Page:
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"Mapping Virginia" shows how our state came to be.

Charting Our History

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Mapping Virginia
Library of Virginia
Through Dec. 15
692-3592

It's map season. Not just because Richmonders are charting summer trips to adventurous new places or familiar vacation spots, but because "Mapping Virginia," has recently opened at the Library of Virginia downtown. This bravura exhibition displays 150 pieces from the library's holdings of 65,000 maps along with a few choice loans from other places.

If you've ever wondered how the state of Virginia came to be — physically, politically or even economically, you could do worse than spend a few hours in the library's atrium and gallery. Every secured space is filled with prime (and often very old) examples of the cartographer's art, craft and science.

The core exhibit is arranged chronologically. The opening section is titled "Vision of Empire." It reveals how mapmakers, both on-the-scene and from Europe, beginning in the 16th and continuing into the 18th century — came to grips with charting the New World in general, and more specifically, the lands called Virginia. In those days (when some lagging folks still believed the Earth was flat) the Old Dominion's boundaries began on the Atlantic coast and extended westward well past the Appalachians. By the 18th century, as villages and towns begin to appear on maps, Virginians (like the ancients along the Nile) clung to riverbanks. Of course, waterways were the early transportation spines for both Native American and European settlers. Later, rivers and streams served the economic bloodstream.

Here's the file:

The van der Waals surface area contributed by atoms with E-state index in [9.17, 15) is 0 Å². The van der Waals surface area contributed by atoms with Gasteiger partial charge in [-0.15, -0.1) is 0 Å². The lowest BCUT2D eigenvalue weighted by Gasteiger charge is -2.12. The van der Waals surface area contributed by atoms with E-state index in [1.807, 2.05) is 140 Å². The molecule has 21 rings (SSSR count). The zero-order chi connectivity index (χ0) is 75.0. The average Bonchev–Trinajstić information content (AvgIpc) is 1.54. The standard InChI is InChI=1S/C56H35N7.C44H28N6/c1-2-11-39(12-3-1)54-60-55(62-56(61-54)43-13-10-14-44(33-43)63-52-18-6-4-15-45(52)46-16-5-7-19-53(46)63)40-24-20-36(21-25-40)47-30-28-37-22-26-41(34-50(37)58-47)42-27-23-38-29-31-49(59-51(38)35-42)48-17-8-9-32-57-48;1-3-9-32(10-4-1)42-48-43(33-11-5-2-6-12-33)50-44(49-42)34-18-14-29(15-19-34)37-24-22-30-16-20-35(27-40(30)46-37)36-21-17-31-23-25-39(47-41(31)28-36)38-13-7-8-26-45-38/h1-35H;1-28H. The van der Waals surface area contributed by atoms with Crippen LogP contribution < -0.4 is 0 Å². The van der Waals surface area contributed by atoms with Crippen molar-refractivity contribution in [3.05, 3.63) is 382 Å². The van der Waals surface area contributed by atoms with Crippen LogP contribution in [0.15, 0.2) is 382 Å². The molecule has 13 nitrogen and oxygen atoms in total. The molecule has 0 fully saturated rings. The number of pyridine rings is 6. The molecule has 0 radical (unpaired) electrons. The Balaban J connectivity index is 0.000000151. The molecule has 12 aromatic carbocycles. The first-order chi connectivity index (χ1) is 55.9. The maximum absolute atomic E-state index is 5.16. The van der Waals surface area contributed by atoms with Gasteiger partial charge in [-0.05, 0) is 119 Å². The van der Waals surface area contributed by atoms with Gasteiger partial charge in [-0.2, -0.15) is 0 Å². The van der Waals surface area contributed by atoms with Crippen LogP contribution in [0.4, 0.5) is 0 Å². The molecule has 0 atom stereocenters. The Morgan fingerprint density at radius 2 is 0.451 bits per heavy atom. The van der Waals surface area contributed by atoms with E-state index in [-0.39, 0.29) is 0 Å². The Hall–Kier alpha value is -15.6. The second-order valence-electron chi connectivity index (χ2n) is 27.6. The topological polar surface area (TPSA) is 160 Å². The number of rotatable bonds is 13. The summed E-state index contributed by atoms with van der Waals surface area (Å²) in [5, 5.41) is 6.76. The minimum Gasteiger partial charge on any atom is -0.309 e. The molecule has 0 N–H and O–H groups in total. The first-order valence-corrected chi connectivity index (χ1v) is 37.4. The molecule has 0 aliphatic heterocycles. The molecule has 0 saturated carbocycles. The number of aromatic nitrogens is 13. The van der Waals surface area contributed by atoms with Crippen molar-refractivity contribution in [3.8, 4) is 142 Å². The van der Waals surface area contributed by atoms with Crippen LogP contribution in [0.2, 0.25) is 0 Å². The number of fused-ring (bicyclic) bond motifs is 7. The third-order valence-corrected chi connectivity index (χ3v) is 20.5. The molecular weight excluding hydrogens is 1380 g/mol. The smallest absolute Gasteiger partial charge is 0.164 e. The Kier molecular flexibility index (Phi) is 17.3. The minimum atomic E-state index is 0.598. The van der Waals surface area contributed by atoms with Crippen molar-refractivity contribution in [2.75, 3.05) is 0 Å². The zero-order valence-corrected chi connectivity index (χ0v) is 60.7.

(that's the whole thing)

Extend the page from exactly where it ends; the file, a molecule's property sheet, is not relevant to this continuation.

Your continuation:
The exhibition's second part, "Building the Commonwealth," moves beyond the natural waterfront. Maps shown in this section show landscapes being settled, transformed and tamed through technology. These maps show canals and railroads providing access to new terrain and opening up new markets.

Another section, "The Geography of Culture" explores how maps can chart things other than rivers and roads. Maps show such things as the 1860 slave population in Virginia, coal fields near Richmond and gold mines near Culpepper. One of the last objects is an early 20th century Virginia highway map.

Filling showcases that ring the light-filled atrium, smaller exhibits put human faces on mapmaking. We learn how George Washington, at 16, embarked on a surveying career that would make him a prominent landholder. We follow Claudius Crozet, an engineer for Napoleon, as he builds highways and railroad infrastructure. Another showcase shows how New Yorker Jedidiah Hotchkiss, throughout the latter half of the 19th century, charted the Shenandoah Valley and other western parts of the state to allow trains to carry coal eastward.

In addition to the geography, history and sociology these maps reveal, they are aesthetic objects in themselves. In some 18th century maps, mountain ranges rendered in ink almost look abstract. Crozet uses exquisite, rich shadowing in drawing mountains to create great depth.

This is not an exhibition to necessarily be viewed casually. The gallery lighting is dim to preserve the light-sensitive and antique pieces. And some of the details are quite small. Therefore, the serious gallery viewer might bring along a magnifying glass for close inspection.

"Virginia in Maps: Four Centuries of Settlement, Growth and Development," a large-format atlas of historical Virginia maps published by the library will be available in the fall.

"Mapping Virginia" is a fascinating look at how maps have changed as Virginia society has

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